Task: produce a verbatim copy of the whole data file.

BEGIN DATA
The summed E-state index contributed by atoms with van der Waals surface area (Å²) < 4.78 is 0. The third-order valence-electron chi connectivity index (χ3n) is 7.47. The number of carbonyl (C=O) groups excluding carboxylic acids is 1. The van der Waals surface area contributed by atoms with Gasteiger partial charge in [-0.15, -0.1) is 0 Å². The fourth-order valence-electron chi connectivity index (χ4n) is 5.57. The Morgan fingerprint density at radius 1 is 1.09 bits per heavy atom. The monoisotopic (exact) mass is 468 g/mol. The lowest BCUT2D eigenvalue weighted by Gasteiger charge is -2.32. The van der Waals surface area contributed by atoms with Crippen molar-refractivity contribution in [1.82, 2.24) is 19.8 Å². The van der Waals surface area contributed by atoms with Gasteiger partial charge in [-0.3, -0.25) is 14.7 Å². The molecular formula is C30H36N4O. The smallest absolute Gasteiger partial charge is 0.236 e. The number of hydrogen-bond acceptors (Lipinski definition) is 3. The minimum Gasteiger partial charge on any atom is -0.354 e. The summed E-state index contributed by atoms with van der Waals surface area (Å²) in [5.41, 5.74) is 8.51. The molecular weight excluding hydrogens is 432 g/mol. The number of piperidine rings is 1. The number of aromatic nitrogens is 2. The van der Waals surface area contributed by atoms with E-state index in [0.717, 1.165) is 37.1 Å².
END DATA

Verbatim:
The summed E-state index contributed by atoms with van der Waals surface area (Å²) < 4.78 is 0. The third-order valence-electron chi connectivity index (χ3n) is 7.47. The number of carbonyl (C=O) groups excluding carboxylic acids is 1. The van der Waals surface area contributed by atoms with Gasteiger partial charge in [-0.15, -0.1) is 0 Å². The fourth-order valence-electron chi connectivity index (χ4n) is 5.57. The Morgan fingerprint density at radius 1 is 1.09 bits per heavy atom. The monoisotopic (exact) mass is 468 g/mol. The lowest BCUT2D eigenvalue weighted by Gasteiger charge is -2.32. The van der Waals surface area contributed by atoms with Crippen molar-refractivity contribution in [1.82, 2.24) is 19.8 Å². The van der Waals surface area contributed by atoms with Gasteiger partial charge in [-0.3, -0.25) is 14.7 Å². The molecular formula is C30H36N4O. The smallest absolute Gasteiger partial charge is 0.236 e. The number of hydrogen-bond acceptors (Lipinski definition) is 3. The minimum Gasteiger partial charge on any atom is -0.354 e. The summed E-state index contributed by atoms with van der Waals surface area (Å²) in [5.41, 5.74) is 8.51. The molecular weight excluding hydrogens is 432 g/mol. The number of piperidine rings is 1. The number of aromatic nitrogens is 2. The van der Waals surface area contributed by atoms with E-state index in [0.717, 1.165) is 37.1 Å².